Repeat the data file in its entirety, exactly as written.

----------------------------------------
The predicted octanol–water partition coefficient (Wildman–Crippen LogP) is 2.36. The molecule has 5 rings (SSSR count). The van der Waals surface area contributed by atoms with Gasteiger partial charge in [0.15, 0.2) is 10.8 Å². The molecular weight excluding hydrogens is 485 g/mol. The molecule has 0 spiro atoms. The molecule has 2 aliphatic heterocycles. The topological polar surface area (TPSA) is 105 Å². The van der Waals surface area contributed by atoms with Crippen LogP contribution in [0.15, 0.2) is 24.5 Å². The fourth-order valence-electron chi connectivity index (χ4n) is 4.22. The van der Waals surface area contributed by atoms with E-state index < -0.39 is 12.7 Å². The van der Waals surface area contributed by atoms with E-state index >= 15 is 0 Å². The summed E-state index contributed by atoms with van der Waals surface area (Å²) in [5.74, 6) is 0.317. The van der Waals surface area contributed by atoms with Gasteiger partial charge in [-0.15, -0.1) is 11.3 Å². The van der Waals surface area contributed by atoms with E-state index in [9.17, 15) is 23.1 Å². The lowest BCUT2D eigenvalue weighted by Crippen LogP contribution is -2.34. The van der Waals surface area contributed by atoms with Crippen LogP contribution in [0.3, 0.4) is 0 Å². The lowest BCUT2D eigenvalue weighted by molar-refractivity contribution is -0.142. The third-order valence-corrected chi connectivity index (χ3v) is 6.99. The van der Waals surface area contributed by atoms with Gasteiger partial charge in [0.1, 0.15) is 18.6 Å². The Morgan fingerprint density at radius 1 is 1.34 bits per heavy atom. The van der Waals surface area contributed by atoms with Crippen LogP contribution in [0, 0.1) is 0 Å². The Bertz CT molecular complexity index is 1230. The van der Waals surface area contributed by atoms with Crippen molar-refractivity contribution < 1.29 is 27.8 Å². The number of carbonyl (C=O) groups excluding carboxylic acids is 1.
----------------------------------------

The predicted octanol–water partition coefficient (Wildman–Crippen LogP) is 2.36. The molecule has 5 rings (SSSR count). The van der Waals surface area contributed by atoms with Gasteiger partial charge in [0.15, 0.2) is 10.8 Å². The molecular weight excluding hydrogens is 485 g/mol. The molecule has 0 spiro atoms. The molecule has 2 aliphatic heterocycles. The topological polar surface area (TPSA) is 105 Å². The van der Waals surface area contributed by atoms with Crippen LogP contribution in [0.15, 0.2) is 24.5 Å². The fourth-order valence-electron chi connectivity index (χ4n) is 4.22. The van der Waals surface area contributed by atoms with E-state index < -0.39 is 12.7 Å². The van der Waals surface area contributed by atoms with E-state index >= 15 is 0 Å². The summed E-state index contributed by atoms with van der Waals surface area (Å²) in [5.74, 6) is 0.317. The van der Waals surface area contributed by atoms with Gasteiger partial charge in [-0.15, -0.1) is 11.3 Å². The van der Waals surface area contributed by atoms with E-state index in [9.17, 15) is 23.1 Å². The lowest BCUT2D eigenvalue weighted by Crippen LogP contribution is -2.34. The van der Waals surface area contributed by atoms with Crippen LogP contribution in [0.3, 0.4) is 0 Å². The lowest BCUT2D eigenvalue weighted by molar-refractivity contribution is -0.142. The third-order valence-corrected chi connectivity index (χ3v) is 6.99. The van der Waals surface area contributed by atoms with Gasteiger partial charge in [0.1, 0.15) is 18.6 Å². The Morgan fingerprint density at radius 1 is 1.34 bits per heavy atom. The van der Waals surface area contributed by atoms with Crippen LogP contribution in [0, 0.1) is 0 Å². The Bertz CT molecular complexity index is 1230. The van der Waals surface area contributed by atoms with Crippen molar-refractivity contribution < 1.29 is 27.8 Å². The number of carbonyl (C=O) groups excluding carboxylic acids is 1.